When the Avengers are engaged in an epic battle against a potentially world-ending threat, where do they send civilians to keep them safe?
Warning: Spoilers ahead for Marvels Snapshots: Avengers #1
Civilians in Marvel Comics tend to be cannon fodder for whatever threat comes along to take New York apart brick by brick. Pedestrians make up a fair amount of the collateral damage, but the Avengers devised a secret way to keep people safe while they deal with aliens or robots or Galactus or whatever the threat of the week happens to be.
Marvels Snapshots: Avengers #1 by Barbara Randall Kesel and Staz Johnson features two first responders as they discuss experiences dealing with the ground-level threats that a superhero battle means for regular people. While the Avengers fend off a gigantic robot, parts of buildings crash down on top of people and the paramedics and cops have to tend to the wounded. Luckily, Tony Stark funded the creation of “battle bunkers” on about every block in New York City, which is where the first responders take the wounded.
Click the button below to start this article in quick view.
These fortified safety bunkers allow non-powered pedestrians to escape the debris and stray laser blasts intended for an Avenger. It’s revealed the bunkers were created after Namor sent a tidal wave, flooding the city. Kerry is walking about town when a giant robotic fist punches a hole into the ground. An EMT, she goes into paramedic mode and starts triaging patients to decide who is too far gone to be saved and who needs immediate care. The comic glosses over the fact that this battle resulted in multiple deaths and that the Avengers face no consequences for it.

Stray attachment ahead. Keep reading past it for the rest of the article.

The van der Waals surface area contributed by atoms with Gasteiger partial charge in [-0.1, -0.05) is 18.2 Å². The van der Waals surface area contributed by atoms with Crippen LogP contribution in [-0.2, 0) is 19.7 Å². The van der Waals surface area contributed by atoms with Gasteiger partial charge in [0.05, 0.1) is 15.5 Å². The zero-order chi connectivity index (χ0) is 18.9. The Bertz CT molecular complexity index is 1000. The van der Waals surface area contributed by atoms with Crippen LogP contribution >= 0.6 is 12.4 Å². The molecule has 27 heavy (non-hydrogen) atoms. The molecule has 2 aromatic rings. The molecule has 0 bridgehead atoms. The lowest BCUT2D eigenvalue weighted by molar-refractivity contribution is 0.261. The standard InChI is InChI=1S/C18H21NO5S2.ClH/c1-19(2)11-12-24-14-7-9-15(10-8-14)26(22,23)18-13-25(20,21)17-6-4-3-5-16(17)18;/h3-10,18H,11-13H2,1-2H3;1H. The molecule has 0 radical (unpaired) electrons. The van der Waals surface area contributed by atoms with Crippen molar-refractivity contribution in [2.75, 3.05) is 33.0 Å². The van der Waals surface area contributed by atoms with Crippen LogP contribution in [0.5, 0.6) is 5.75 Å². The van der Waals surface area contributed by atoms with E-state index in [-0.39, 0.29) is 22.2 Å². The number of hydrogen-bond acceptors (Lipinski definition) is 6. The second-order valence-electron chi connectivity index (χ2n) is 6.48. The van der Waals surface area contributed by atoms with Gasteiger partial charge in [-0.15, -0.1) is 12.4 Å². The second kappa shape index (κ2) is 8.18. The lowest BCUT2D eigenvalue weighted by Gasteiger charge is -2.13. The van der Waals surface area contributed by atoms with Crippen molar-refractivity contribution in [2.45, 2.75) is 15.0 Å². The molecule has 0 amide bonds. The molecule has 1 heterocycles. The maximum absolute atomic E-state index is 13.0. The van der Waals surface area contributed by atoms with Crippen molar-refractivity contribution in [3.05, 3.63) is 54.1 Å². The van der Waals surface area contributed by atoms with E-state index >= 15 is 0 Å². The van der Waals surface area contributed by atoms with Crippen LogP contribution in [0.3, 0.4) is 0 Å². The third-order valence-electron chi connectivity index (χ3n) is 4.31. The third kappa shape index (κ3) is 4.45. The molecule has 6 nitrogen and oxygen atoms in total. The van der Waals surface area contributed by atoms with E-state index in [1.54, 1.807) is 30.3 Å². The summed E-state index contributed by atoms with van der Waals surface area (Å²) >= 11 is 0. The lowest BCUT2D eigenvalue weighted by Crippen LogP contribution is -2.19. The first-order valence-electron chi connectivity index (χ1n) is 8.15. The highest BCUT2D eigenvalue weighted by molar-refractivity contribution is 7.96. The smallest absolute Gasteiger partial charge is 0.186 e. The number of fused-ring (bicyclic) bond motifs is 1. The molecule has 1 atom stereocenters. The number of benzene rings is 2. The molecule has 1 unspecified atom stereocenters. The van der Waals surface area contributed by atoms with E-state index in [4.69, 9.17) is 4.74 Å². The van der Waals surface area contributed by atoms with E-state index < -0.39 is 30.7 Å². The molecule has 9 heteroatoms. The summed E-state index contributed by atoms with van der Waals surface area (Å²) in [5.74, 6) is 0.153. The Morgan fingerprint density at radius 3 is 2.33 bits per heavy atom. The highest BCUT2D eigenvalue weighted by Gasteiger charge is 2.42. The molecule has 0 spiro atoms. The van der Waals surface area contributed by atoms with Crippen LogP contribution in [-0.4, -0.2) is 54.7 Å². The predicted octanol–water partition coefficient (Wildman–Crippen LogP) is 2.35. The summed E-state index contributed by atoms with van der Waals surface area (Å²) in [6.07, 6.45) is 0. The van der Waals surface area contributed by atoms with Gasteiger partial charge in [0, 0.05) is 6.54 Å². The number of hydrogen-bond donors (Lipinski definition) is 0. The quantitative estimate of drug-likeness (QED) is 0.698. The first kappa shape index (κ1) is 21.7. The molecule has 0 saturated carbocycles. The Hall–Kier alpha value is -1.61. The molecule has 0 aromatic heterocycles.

But Kerry does recall a few anecdotes about running into superheroes and fawning over their handsomeness and heroics. She shares these stories with a cop, Jay Sero, who has his own feelings about superheroes and their reluctance to take a couple minutes and save the little guys. Iron Man later shows up at the bunker and air lifts a dying patient to a hospital, showing the heroes take at least some responsibility for the collateral damage they cause.
The comic brings to mind Captain America: Civil War, in which Tony Stark sides with the government that the Avengers need some oversight after numerous civilians die during an Avengers battle. Captain America says they need to be autonomous and the two opposing ideologies butt heads, with heroes picking sides and then clashing. The comic prefers to give more leeway to the Avengers — implying that they are just doing their job and some stop-gap solutions like bunkers are enough to absolve them of guilt over human casualties.
The MCU heroes are culpable for the deaths and destruction caused during a fracas. Tony set up a foundation just to throw money at the problem and fund reconstruction after the Avengers destroy neighborhoods. But the public wants to have its cake and to eat it, too. They want the superheroes to keep them safe, but also be regulated so as not to tear down a city during a fight. The comics oftentimes gloss over the heroes’ moral ambiguity over having god-like superhumans using New York as a wrestling ring with no thought about the little folks. It’s a pretty stark (no pun intended) contrast to the MCU, where exactly that issue caused a war between the various Avengers.
Next: Who The Most Powerful MCU Hero Is In Each Avengers Movie
Marvel’s Darkest Ghost Rider is Breaking Out of Hell
About The Author